Abertay forensics expert assists Scottish Parliament with air gun control Bill
Forensics expert Dr Graham Wightman will today give evidence to the Scottish Parliamentary Committee who are gathering formal evidence for Stage 1 of the Air Weapons and Licensing (Scotland) Bill.
Dr Wightman - a Lecturer in Forensic Science at Abertay University - is one of the few scientists in the UK who have to date published research into the safety of air weapons.
His research has shown that it is not only the power of the weapons that needs to be taken into account when assessing their safety, but also the type of ammunition used - round or flat pellets - and how the pellets strike their target as well.
Using ballistic gel to represent muscle tissue, together with animal organs from an abattoir embedded into the gel, Dr Wightman has used CT scanning to examine the trajectory of pellets and the damage they can cause to internal organs and bone, as well as - most recently - the amount of protection offered by different types of clothing.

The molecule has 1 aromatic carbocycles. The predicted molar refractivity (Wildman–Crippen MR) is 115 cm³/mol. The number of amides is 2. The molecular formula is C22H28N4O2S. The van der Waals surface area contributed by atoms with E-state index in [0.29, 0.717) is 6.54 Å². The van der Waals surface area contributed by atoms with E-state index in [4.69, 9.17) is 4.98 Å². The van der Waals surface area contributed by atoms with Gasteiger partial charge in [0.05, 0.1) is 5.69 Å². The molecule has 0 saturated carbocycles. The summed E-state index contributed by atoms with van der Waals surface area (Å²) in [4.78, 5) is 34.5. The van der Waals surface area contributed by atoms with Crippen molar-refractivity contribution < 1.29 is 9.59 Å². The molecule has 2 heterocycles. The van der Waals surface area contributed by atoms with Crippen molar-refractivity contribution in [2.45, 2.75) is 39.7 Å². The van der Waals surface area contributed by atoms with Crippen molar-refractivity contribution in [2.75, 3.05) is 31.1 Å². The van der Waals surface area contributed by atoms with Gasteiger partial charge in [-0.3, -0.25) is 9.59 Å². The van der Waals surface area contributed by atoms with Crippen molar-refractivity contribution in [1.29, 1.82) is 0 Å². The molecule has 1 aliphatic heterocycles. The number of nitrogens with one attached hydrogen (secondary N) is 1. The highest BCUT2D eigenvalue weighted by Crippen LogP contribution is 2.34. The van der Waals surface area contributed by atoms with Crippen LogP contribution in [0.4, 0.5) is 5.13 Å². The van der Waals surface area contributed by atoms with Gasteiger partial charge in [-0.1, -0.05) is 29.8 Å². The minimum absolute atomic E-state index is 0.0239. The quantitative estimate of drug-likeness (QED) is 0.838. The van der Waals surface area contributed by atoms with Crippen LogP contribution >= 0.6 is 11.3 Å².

Although a plethora of research exists into the damage that can be caused by handguns, the main source of data that was available on air weapons prior to Dr Wightman’s research came from the field of medicine when victims presented at hospital with severe injuries or as fatalities.
Although air weapon offences - along with other firearms offences - are declining, there were 10 deaths from air weapons in the UK in the decade 2000-2010 and 43 offences in Scotland last year where an air weapon was alleged to have been fired causing injury.
Speaking ahead of the round table discussion that will take place on Wednesday, Dr Wightman said:
"Although many air guns owners - such as gun club members - use air weapons responsibly, it is unfortunately the case that some people assume air weapons are relatively safe because no licence is required.
"The Air Weapons and Licensing (Scotland) Bill currently being scrutinised by the Scottish Parliament will both control ownership of air weapons and - I hope - raise public awareness that these weapons are not toys and have the potential to cause serious injury."
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